Double homicide suspect allegedly admitted to killing Mahnomen couple
A 53-year-old Mahnomen man accused of killing an elderly couple made his first appearance Monday before Mahnomen County District Judge Tamara Yon and about 20 of the victims' family members.
Timothy James Thorson appeared on two counts of second-degree murder, one count of first-degree burglary and a felony count of theft of a motor vehicle.
The charges stem from an incident that occurred in the early morning hours of Friday, Oct. 1, when Francis Lundon, 72, and Ethyl Lundon, 71, were found shot to death in their rural Mahnomen home.
Judge Yon set bail at $2 million cash or bond, with conditions, or $5 million cash without conditions.
At the hearing that was held via ITV from Pennington County, the suspect's attorney, Mike Russo, said Thorson's income is about $89 per month and asked the judge to set bail at a reasonable level.
But Judge Yon said based on the allegations, there is a "significant public safety" risk if Thorson were to be released.
The sole suspect in the double murder was being held in Benton County Jail over the weekend where he was arrested.
According to the criminal complaint:
Thorson was pulled over on County Road 25 in Benton County after deputies learned that he told a man he killed two people in Mahnomen County.
The vehicle he was driving was registered to Francis Lundon. During the stop, Thorson reportedly admitted to killing two people in Mahnomen and said "he wanted to be honest with the deputies."
Bureau of Criminal Apprehension investigators interviewed Thorson who said he had been living at the Center for Human Environment -- a home for chronically chemically dependent people about a mile north of the Lundon home -- for three years.
Thorson allegedly told investigators that while living at the center he learned that there was a "drug dealer" living "down the road on the right," adding that his family had endured hardship due to the drug culture.
Thorson said sometime around 6 p.m. Thursday, Sept. 30, he went to the farm previously identified as the home of a drug dealer.
"Timothy Thorson explained his intent was to rob these individuals and if necessary kill them," according to court documents.
Investigators learned that Thorson rode his bicycle to a location near the farmstead, carrying some personal items with him in a duffel bag because he did not plan on returning to the center.
According to the criminal complaint, Thorson said he left his bike alongside the house in the ditch, walked through a wooded area and up to the front door. When he knocked on the door, no one answered, but he believed the residents were home because he saw their cars outside.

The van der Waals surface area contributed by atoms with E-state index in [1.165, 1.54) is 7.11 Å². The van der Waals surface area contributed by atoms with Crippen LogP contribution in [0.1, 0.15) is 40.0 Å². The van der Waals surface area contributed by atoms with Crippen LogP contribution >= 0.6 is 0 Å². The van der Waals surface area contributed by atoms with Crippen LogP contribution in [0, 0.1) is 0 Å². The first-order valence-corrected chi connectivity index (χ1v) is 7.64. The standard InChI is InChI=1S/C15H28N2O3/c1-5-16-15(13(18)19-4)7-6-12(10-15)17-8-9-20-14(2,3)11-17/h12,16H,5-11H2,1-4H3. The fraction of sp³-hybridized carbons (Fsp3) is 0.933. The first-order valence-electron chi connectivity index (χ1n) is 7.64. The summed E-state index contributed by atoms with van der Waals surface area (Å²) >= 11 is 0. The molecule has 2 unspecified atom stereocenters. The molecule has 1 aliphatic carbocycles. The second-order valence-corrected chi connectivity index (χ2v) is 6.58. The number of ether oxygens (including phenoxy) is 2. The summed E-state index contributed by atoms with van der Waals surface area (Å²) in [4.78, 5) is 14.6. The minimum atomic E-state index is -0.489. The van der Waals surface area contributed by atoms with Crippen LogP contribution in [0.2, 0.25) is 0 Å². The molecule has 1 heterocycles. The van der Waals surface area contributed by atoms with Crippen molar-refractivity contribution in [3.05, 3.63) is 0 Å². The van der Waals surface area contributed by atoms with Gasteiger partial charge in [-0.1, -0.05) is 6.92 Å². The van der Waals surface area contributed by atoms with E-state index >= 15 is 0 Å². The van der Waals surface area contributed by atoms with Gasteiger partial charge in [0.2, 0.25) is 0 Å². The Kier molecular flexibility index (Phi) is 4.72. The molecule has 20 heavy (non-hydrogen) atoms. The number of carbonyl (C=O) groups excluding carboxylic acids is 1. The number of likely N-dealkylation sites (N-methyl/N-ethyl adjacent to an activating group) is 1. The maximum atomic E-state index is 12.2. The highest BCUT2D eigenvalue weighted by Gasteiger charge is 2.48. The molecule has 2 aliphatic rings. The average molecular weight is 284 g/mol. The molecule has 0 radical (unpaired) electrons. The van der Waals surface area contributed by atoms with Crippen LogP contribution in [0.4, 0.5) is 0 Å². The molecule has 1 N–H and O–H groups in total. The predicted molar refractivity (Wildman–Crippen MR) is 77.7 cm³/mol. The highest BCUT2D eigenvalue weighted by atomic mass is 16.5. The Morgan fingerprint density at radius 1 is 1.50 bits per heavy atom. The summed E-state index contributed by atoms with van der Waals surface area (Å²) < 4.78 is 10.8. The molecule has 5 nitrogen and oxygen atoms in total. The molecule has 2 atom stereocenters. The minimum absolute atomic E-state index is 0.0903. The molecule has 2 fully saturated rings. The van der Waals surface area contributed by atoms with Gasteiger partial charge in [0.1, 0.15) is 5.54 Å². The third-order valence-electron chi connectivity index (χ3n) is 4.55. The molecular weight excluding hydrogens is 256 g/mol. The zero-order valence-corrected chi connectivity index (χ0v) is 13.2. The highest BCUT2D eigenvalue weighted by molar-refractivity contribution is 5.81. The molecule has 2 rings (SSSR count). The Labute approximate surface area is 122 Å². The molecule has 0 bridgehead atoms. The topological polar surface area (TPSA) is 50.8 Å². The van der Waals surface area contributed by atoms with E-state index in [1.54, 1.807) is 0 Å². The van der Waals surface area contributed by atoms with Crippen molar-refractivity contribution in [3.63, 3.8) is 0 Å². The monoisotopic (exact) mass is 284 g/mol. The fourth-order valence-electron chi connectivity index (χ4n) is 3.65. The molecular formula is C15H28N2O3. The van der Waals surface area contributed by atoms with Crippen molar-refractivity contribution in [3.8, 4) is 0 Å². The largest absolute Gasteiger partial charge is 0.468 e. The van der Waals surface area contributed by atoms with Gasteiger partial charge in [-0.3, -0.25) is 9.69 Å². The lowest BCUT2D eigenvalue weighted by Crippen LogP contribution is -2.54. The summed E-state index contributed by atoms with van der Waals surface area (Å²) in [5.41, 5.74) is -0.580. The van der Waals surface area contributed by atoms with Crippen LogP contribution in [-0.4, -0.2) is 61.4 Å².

Thorson told authorities that he pushed the door open and yelled inside the residence in an attempt to get someone to the front door.
"I should have left," he said, when he saw two older people, according to the complaint.
But he allegedly had a conversation with Francis Lundon who told him he didn't have a lot of money or valuables.
Thorson said when Francis Lundon attempted to grab Thorson's gun, he shot him in the stomach, the complaint states. Thorson told investigators when he saw Lundon attempting to get up, he shot him again in the head.
Ethyl Lundon became hysterical and yelled at Thorson to leave because he just killed her husband, the complaint states. "So I shot her. I shot her in the back twice," he told investigators.
The suspect then saw car keys lying besides Francis Lundon, so he took them and fled the scene in the truck, reportedly heading south on County Road 3, traveling to Bemidji, to Cass Lake and Walker, then to Highway 371, stopping for liquor along the way.
He recalled going south on Highway 371 to Highway 25 before running out of gas. The complaint states he stopped to ask a man for gas money and allegedly told him he killed two people in Mahnomen County.
Court documents state that the man went to the Pierz police chief's house and informed him of his encounter with Thorson.
The tip promoted an investigation caused by an incident that shook the small community of Mahnomen.
About 20 Lundon family members stood in the courtroom where Thorson appeared on Monday, some wiping tears off their faces.
"All they wanted to do was let him know that they were there," Mahnomen County Sheriff Doug Krier said.
He added that the Lundons are "a good family," and police have never been called to their residence.
The family of the victims declined to comment on the case, however Andrew Lundon said the bail amount was high but it won't make up for the loss of his great aunt and uncle.
Thorson was brought to Mahnomen County for the court appearance Monday. He remains in custody at the Clearwater County Jail in Bagley. His next court appearance was scheduled for 9 a.m. Thursday.
The maximum penalty for second-degree murder is 40 years in prison; for first-degree burglary the penalty is 20 years or $30,000 fine or both and for theft of a motor vehicle, it's five years or $10,000 fine or both.